Current trends give little hope on climate: Pt 1
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Current trends give little hope on climate: Pt 1

Interviewing 100 climate scientists -- proper in-depth interviews, two cameras, lights, the lot -- is a crash course in coping strategies.

Most of these men and women are suffering from quiet desperation, because they know what's going to happen and they can't seem to change it.

They feel obliged to sound optimistic, but give them a half-hour to talk about it and the sadness and despair start to show.

It was all in service of a book on how to survive global warming (now out) and a video series on the same topic (yet to come), and there were many moments when I shared their despair. Yet after all those interviews I have come away with some hope for the future.

Don't get carried away by that notion. We're still in the deepest trouble imaginable. But it has got a bit better: five years ago, everybody was still pretending that we were going to fix all this just by cutting our greenhouse gas emissions.

It was a complete fantasy. Global emissions have not fallen in one single year since scientists first sounded the alarm in 1988, but the climate orthodoxy insisted that we could hold the warming down below +1.5 degrees Celsius until the end of the century by emissions cuts alone.

Most climate scientists loyally followed that line for as long as they could -- mustn't discourage the troops -- but that time is now past. In fact, the average global temperature has already exceeded that +1.5C target for an entire year.

It may fall back a bit once the current El Niño warming ends. (That's a natural cycle that dumps some extra heat into the system around once every three to seven years.) But the El Niño peaked last December and is now almost finished, yet the northern hemisphere is having an even hotter spring than last year (the hottest on record).

The climate is chaotic, so this could still be a false alarm: both the air and ocean temperatures might yet return to the "new normal".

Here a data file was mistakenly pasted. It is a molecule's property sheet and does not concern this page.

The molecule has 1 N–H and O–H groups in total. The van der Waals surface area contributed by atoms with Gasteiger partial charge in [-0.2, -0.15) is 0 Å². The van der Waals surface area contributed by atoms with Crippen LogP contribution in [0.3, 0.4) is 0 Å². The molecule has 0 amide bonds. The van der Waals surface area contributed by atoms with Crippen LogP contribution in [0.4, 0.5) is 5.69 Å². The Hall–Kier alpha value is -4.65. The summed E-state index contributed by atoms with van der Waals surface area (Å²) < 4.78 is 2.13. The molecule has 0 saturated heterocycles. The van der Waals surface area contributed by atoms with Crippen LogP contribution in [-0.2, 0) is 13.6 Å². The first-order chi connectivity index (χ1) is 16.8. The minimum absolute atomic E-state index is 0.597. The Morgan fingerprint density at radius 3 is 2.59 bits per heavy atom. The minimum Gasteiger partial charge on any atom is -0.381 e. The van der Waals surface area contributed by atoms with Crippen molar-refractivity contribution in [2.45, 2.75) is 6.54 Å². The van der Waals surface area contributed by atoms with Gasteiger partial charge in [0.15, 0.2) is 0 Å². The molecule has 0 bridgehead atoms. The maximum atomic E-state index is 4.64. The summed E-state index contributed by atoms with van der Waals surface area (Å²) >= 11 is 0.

But that new "normal" was already very high, so our normal emissions will drive us back up to +1.5C for good by 2030 even if the ocean anomaly disappears.

So, what can we do now?

The lost time hasn't been entirely wasted. Solar and wind power have grown faster than anybody dared hope ten years ago (though not yet fast enough to start cutting into the 82% share of energy produced from fossil fuels).

But most importantly, a generation of inventors, engineers and entrepreneurs foresaw that there would be a big demand for new approaches to curbing the warming once the public realised the urgency of the situation.

A profusion of those new ideas and technologies is now spilling out onto the market, and if enough of them fulfil their promise we might still get through this century without runaway global warming wrecking our future. But only on one condition.

We are already in the danger zone.

Somewhere between 1.5 degrees hotter and 3.0 degrees hotter, most climate scientists believe, we will cross various "tipping points" that trigger "feedbacks": extra warming from non-human sources.

For example, parts of the Arctic are warming four times faster than the rest of the planet because the sea ice and the snow cover on land are melting.

We caused the warming, so that's our fault, but we could stop the melting if we stopped our emissions.

However, that melting exposes dark rock and open water that absorb sunlight instead of reflecting it back into space. This causes more warming, which is also ultimately our fault -- but it's not under our control. We can't turn it off.

There are about a dozen feedbacks like that. We don't know exactly when they will kick in, but scientists think we'll trip them all at various points between here and +3C.

That is "runaway" territory, so we have to hold the temperature down while we work on our emissions -- even if that means doing it artificially.

The good news is that there are promising ideas for how to hold it down, because they will probably be needed. It will be a long, hard slog, but we are not yet doomed.

Gwynne Dyer is an independent journalist whose articles are published in 45 countries. His new book is 'Intervention Earth: Life-Saving Ideas from the World's Climate Engineers'. The second article of his climate change series will be published this month.

Gwynne Dyer

Independent journalist

Gwynne Dyer is an independent journalist whose articles are published in 45 countries. His new book is 'Growing Pains: The Future of Democracy (and Work)'.

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